Many schools are hopeless at teaching poetry writing, and little better at introducing children to the work of good poets. The rot set in when they decided to stop teaching the rules, the idea being to free children up to write in their own style, but the result is a disaster: children are encouraged to write without rhythm or rhyme, producing poems which might be mistaken for shopping lists:-
indentA tree at the edge of a field,
indentThe tall grass waving in the breeze,
indentA horse breaking wind in a stable,
indentA black cow munching while rolling its eyes,
indentAnd a partridge in a pear tree.
This is not what poetry is supposed to be, so let's look at how it should be done:-
RhythmAt first you might not notice that the rhythm of this sentence has been planned, but almost every syllable's been chosen with great care to make it rise and fall in strength: alternating back and forth between the weak and strong. That pattern would become boring if it went on in exactly the same way for a long time, so it is a good idea to break it up a bit either by removing the occasional weak syllable or by putting an extra one in so that the listener is taken by surprise: again we feel the rhythm of these words, though now they hit us with the odd surprise: listen to how the pattern can be changed, and notice the extra weak word in this phrase.
indentYou should pick a format for a poem and stay with it till the end, so each line might take the form: weak-strong weak-strong weak-strong weak-strong (four strong beats in each line), though you can play with this structure by occasionally missing out a weak syllable or by adding in an extra one (strong weak-weak-strong weak-strong weak-strong). Here's a little poem of mine that uses this format, inspired by watching the Tour de France cycle race on television.
indentWhile riding next to Bartoli,
indentI heard a massive fartoli,
indentIt wasn't him, I have to say:
indentIt was a horse beside the way
indentWhich galloped wildly, snorting hard;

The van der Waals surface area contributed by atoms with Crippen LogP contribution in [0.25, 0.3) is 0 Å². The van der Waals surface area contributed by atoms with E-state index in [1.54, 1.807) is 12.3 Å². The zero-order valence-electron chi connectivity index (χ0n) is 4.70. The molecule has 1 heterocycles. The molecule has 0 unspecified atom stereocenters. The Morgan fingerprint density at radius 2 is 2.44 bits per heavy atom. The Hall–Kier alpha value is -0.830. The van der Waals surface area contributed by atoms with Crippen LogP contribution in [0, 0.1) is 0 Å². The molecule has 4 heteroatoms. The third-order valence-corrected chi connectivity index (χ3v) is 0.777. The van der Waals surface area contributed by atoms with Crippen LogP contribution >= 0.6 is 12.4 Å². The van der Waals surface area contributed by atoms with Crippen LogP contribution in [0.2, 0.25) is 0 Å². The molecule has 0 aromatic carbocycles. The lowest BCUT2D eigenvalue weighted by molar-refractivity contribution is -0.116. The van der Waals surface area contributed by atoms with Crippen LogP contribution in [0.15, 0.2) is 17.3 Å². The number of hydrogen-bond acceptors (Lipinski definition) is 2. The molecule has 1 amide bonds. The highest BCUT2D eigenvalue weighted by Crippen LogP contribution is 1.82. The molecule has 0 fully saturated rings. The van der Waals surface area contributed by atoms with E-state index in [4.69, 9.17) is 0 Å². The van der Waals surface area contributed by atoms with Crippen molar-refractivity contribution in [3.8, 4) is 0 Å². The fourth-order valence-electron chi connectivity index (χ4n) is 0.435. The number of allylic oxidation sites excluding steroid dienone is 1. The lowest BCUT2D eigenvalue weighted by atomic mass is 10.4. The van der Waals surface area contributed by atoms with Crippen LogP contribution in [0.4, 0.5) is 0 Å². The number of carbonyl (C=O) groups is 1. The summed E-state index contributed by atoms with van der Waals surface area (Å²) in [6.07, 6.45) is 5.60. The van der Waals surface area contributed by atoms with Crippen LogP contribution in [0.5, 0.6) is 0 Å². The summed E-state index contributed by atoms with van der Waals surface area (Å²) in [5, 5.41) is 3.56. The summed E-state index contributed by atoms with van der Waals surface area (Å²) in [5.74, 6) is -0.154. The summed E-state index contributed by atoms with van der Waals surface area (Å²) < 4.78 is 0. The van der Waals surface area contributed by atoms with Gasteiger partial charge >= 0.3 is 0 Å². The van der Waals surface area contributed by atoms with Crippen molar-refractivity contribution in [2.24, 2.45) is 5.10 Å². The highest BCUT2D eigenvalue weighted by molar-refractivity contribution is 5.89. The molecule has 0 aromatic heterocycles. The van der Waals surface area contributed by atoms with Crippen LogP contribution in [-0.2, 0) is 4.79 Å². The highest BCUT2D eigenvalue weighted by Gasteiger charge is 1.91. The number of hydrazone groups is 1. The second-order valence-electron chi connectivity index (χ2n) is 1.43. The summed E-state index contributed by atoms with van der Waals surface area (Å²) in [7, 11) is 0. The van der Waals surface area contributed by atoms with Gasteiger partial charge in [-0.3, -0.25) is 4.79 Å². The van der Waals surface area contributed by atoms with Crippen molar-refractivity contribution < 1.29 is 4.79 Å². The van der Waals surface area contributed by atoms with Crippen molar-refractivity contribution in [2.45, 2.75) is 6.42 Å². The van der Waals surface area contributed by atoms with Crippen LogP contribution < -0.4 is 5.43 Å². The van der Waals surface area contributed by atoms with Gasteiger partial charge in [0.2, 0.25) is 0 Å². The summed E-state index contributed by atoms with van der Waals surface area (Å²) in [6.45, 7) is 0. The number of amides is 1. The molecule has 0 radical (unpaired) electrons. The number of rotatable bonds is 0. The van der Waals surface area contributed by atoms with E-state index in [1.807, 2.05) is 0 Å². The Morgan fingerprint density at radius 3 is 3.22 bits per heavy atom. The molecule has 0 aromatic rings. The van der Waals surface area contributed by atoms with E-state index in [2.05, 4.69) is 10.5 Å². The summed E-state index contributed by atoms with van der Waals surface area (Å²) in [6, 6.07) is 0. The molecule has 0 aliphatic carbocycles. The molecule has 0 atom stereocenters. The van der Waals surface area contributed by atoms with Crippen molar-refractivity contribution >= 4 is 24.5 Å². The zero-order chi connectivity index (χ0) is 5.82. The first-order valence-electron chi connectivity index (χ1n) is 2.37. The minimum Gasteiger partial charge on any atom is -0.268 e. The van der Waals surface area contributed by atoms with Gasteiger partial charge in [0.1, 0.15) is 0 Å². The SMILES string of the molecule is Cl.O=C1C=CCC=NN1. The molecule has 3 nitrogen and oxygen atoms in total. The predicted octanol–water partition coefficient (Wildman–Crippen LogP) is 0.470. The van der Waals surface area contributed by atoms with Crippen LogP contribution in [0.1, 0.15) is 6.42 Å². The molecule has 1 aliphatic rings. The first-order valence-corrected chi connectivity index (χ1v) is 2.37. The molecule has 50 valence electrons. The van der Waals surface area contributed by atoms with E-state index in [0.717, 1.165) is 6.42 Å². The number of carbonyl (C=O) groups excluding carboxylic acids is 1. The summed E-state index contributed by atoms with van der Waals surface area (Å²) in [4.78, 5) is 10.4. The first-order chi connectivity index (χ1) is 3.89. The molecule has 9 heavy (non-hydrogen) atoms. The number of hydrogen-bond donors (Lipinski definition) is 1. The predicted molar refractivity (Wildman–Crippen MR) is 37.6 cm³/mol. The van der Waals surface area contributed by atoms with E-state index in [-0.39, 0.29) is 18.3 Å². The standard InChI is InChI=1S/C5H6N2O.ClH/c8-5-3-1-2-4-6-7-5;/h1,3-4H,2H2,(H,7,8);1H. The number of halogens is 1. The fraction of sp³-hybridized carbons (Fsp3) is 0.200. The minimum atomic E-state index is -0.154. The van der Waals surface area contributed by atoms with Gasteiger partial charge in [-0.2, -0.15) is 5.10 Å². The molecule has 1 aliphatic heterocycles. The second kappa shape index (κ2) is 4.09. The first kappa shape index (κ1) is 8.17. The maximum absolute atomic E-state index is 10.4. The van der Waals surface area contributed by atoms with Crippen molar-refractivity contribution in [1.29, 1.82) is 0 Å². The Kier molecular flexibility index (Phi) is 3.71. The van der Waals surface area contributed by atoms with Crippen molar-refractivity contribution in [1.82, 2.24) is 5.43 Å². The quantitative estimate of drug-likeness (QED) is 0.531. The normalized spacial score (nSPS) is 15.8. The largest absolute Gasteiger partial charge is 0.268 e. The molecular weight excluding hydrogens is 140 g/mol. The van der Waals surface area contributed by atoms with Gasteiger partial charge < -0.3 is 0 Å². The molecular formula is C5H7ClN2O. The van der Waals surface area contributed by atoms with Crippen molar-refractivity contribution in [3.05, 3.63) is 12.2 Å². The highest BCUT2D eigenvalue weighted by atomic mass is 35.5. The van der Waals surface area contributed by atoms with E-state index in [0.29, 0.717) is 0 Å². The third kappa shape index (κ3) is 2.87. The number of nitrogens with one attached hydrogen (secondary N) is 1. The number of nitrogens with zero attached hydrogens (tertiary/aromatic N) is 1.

indentGaining on us yard by yard...
indentTill field was trees, and horse was gone;
indentTowards the tower we hammered on.
It's also possible to base a poem on the pattern strong-weak strong-weak strong-weak strong-weak, but it is much harder to keep to and can be irritating to listen to if it goes on too long, so it's best avoided. Whenever you encounter a good poem, have a look at the structure: count how many beats are there in a line, and think about whether it's based on units of weak-strong or strong-weak.
To Rhyme or NotRhyme is not an essential component of all poems, though most do sound better with it, and in some cases it is vital: a non-rhyming limerick simply won't do. I'm sure you know how rhyme works already, but you may not know the rule for what happens when the stress is not on the last syllable of a line: the whole word from the stressed vowel onwards should sound the same for a pair of rhyming words, so "running" and "cunning" rhyme with each other, but "running" and "winning" do not, and nor do "cunning" and "runner". If you write a poem with five strong beats per line, you may find that it works best without rhyme, but with four beats per line it usually needs rhyme to work properly. I don't need to show you another rhyming poem: it's more to the point to show you a poem which proves that rhyme isn't always necessary. The following is an extract from Wordsworth's "Prelude":-
indentAnd from my pillow, looking forth by light
indentOf moon or favouring stars, I could behold
indentThe antechapel where the statue stood
indentOf Newton with his prism and silent face,
indentThe marble index of a mind forever
indentVoyaging through strange seas of thought, alone.
It would be unrealistic for most of you to expect that you could ever write like that, but it's not completely impossible that one or two of you might. To develop the skills, you might try writing a story using that format: non-rhyming lines of five strong beats, primarily using units of weak-strong. Notice that some of the lines flow straight on into the next without a pause.
The LimerickThe limerick is a harder test of rhyme than most other forms of poem because there are always three lines in it which have to rhyme with each other, while in other poems they normally only come in pairs. Here's one of my limericks, written at a time when we were bombarded by adverts showing truck drivers munching away at their Yorkie bars. While this poem sounds for a moment as if it is going to have an extremely rude ending, it finds a surprising way out:-
indentThere once was a man in a truck,
indentWho picked up a female, what luck!
indentShe climbed in real quick,
indentAnd admired his gear stick,
indentSo he gave her a jolly good Yorkie to suck!
If you are going to write rude limericks, they are rarely funny if they contain very rude words, so the art is to hint at them rather than saying them directly.
More will be added to this page later, but there is enough here to get you started (and you wouldn't be taught any of this in most schools). Don't forget that the best songwriters are poets, so you can study the words of some songs as poems. You might also like to try writing your own words for tunes which you like if you don't think the existing words for them are all that great. I personally like to write amusing songs with political messages, such as this one calling for the naked rambler to be freed from prison: The Naked Rambler.